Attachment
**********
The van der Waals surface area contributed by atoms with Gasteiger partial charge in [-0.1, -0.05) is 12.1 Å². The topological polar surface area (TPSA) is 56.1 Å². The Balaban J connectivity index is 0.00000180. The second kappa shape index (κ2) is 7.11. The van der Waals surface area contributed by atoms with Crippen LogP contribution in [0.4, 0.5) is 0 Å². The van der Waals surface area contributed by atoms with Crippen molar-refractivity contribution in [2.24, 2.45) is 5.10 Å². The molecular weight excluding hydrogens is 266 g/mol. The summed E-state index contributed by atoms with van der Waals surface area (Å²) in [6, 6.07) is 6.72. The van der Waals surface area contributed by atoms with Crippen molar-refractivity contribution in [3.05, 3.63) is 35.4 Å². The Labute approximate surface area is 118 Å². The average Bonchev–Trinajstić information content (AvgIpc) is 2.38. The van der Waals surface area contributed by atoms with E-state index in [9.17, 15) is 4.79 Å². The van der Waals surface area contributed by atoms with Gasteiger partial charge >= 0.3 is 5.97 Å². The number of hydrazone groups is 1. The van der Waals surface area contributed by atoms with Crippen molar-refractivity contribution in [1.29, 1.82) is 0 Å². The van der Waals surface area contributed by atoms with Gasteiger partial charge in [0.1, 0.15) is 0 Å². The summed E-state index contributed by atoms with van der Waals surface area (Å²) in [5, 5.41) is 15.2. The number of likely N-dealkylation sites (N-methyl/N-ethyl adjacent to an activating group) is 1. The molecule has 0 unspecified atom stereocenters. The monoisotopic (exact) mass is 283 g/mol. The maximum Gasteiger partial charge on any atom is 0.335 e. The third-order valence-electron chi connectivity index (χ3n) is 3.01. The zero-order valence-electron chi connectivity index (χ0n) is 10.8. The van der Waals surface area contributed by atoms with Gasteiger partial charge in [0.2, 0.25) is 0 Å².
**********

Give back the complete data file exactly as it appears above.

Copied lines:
The van der Waals surface area contributed by atoms with Gasteiger partial charge in [-0.1, -0.05) is 12.1 Å². The topological polar surface area (TPSA) is 56.1 Å². The Balaban J connectivity index is 0.00000180. The second kappa shape index (κ2) is 7.11. The van der Waals surface area contributed by atoms with Crippen LogP contribution in [0.4, 0.5) is 0 Å². The van der Waals surface area contributed by atoms with Crippen molar-refractivity contribution in [2.24, 2.45) is 5.10 Å². The molecular weight excluding hydrogens is 266 g/mol. The summed E-state index contributed by atoms with van der Waals surface area (Å²) in [6, 6.07) is 6.72. The van der Waals surface area contributed by atoms with Crippen molar-refractivity contribution in [3.05, 3.63) is 35.4 Å². The Labute approximate surface area is 118 Å². The average Bonchev–Trinajstić information content (AvgIpc) is 2.38. The van der Waals surface area contributed by atoms with E-state index in [9.17, 15) is 4.79 Å². The van der Waals surface area contributed by atoms with Gasteiger partial charge >= 0.3 is 5.97 Å². The number of hydrazone groups is 1. The van der Waals surface area contributed by atoms with Crippen molar-refractivity contribution in [1.29, 1.82) is 0 Å². The van der Waals surface area contributed by atoms with Gasteiger partial charge in [0.1, 0.15) is 0 Å². The summed E-state index contributed by atoms with van der Waals surface area (Å²) in [5, 5.41) is 15.2. The number of likely N-dealkylation sites (N-methyl/N-ethyl adjacent to an activating group) is 1. The molecule has 0 unspecified atom stereocenters. The monoisotopic (exact) mass is 283 g/mol. The maximum Gasteiger partial charge on any atom is 0.335 e. The third-order valence-electron chi connectivity index (χ3n) is 3.01. The zero-order valence-electron chi connectivity index (χ0n) is 10.8. The van der Waals surface area contributed by atoms with Gasteiger partial charge in [0.2, 0.25) is 0 Å².